The Editorial Freelancers Association (EFA) is deeply concerned about the impact of legislation such as California’s AB 5 and similar moves to reclassify independent contractors, also often called freelancers or gig workers, as employees. These and similar laws are based on a fundamental misunderstanding of how an independent contractor functions in our economy.

Members of the EFA are freelance editorial professionals, working as writers, editors, proofreaders, indexers, translators, photographers, designers, desktop publishers, and more. Our members provide services to clients in industries including but not limited to academia, science, journalism (including print and broadcast), marketing, B2B, government, corporate, nonprofit, general and trade publishing, and web content. Our members invest significant resources in professional development, tools and equipment, marketing, and related business activities.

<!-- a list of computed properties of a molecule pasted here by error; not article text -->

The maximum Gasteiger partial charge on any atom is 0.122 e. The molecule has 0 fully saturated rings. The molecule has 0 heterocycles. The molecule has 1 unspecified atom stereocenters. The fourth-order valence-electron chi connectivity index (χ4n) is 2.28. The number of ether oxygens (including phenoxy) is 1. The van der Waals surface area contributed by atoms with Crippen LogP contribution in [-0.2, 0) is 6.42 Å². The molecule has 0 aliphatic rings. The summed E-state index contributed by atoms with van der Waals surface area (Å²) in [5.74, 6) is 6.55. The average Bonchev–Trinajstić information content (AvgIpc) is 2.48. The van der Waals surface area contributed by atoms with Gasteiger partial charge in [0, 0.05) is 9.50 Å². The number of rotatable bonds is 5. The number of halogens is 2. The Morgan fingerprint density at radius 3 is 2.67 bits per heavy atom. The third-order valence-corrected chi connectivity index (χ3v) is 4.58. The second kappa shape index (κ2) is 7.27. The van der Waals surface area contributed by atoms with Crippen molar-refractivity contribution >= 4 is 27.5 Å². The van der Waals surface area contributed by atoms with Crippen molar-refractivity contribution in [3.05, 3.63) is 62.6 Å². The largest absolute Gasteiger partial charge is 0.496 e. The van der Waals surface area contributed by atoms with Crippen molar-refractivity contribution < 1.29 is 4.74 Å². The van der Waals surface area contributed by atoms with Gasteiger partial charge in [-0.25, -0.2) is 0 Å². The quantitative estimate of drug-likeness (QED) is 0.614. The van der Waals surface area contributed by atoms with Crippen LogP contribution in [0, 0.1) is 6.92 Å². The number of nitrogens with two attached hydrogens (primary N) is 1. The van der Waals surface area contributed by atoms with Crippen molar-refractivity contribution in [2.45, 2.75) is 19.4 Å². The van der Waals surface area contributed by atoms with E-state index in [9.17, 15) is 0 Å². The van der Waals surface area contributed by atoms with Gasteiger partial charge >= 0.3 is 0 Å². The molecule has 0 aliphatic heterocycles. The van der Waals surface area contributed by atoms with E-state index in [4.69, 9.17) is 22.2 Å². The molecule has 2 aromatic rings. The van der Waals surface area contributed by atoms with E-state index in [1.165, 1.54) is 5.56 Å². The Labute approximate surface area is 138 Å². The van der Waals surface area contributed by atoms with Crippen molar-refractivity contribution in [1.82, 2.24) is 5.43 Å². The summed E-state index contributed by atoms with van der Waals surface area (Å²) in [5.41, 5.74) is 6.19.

While we understand that such legislation is a well-intentioned effort to protect independent contractors from being taken advantage of by employers, the result has damaged, and in some instances, destroyed, the businesses of freelance editorial professionals in California, with the potential for similar damage in other states. It has also created a climate of confusion among both independent contractors and their clients.

Setting up high barriers for freelancing, such as requiring independent contractors to incorporate, particularly has a negative effect on disadvantaged populations. It also stifles innovation, especially affecting arts and cultural organizations. For many of our members, functioning as an independent contractor/freelancer is more profitable, flexible, and secure than traditional employment. The autonomy of operating as an independent contractor is essential to many of our members. Finally, California’s AB 5 and similar laws also create an untenable, career-ending legal environment for both independent contractors and those who subcontract to colleagues.

We join our colleagues in urging legislators in California, New York, New Jersey, Washington, Missouri, and other states, and at the national level, to rethink and redraft such legislation to protect the careers and businesses of those who choose to work as independent contractors.